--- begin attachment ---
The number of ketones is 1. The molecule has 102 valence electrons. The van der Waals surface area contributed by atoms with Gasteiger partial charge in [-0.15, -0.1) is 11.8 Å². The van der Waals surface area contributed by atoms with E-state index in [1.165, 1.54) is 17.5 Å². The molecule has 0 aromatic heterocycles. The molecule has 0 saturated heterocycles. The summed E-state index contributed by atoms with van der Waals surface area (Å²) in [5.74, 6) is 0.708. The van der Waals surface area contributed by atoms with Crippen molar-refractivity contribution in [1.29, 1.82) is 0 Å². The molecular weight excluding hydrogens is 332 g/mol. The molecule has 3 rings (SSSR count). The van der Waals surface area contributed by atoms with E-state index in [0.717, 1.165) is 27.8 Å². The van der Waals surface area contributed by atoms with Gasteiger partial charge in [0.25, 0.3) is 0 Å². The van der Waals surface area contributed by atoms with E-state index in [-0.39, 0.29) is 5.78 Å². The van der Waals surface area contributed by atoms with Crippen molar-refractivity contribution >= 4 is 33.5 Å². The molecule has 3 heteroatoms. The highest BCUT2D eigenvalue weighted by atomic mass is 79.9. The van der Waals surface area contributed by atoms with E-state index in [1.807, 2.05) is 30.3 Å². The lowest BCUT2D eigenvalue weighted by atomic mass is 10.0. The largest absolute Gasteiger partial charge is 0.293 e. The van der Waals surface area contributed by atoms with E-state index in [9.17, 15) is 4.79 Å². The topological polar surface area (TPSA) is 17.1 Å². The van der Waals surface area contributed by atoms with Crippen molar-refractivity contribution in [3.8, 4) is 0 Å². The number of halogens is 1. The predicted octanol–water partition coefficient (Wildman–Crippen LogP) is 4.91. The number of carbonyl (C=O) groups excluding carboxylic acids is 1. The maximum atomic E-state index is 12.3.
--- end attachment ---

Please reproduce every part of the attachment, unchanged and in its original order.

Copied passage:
The number of ketones is 1. The molecule has 102 valence electrons. The van der Waals surface area contributed by atoms with Gasteiger partial charge in [-0.15, -0.1) is 11.8 Å². The van der Waals surface area contributed by atoms with E-state index in [1.165, 1.54) is 17.5 Å². The molecule has 0 aromatic heterocycles. The molecule has 0 saturated heterocycles. The summed E-state index contributed by atoms with van der Waals surface area (Å²) in [5.74, 6) is 0.708. The van der Waals surface area contributed by atoms with Crippen molar-refractivity contribution in [1.29, 1.82) is 0 Å². The molecular weight excluding hydrogens is 332 g/mol. The molecule has 3 rings (SSSR count). The van der Waals surface area contributed by atoms with E-state index in [0.717, 1.165) is 27.8 Å². The van der Waals surface area contributed by atoms with Gasteiger partial charge in [0.25, 0.3) is 0 Å². The van der Waals surface area contributed by atoms with E-state index in [-0.39, 0.29) is 5.78 Å². The van der Waals surface area contributed by atoms with Crippen molar-refractivity contribution >= 4 is 33.5 Å². The molecule has 3 heteroatoms. The highest BCUT2D eigenvalue weighted by atomic mass is 79.9. The van der Waals surface area contributed by atoms with E-state index in [1.807, 2.05) is 30.3 Å². The lowest BCUT2D eigenvalue weighted by atomic mass is 10.0. The largest absolute Gasteiger partial charge is 0.293 e. The van der Waals surface area contributed by atoms with E-state index in [9.17, 15) is 4.79 Å². The topological polar surface area (TPSA) is 17.1 Å². The van der Waals surface area contributed by atoms with Crippen molar-refractivity contribution in [3.8, 4) is 0 Å². The number of halogens is 1. The predicted octanol–water partition coefficient (Wildman–Crippen LogP) is 4.91. The number of carbonyl (C=O) groups excluding carboxylic acids is 1. The maximum atomic E-state index is 12.3.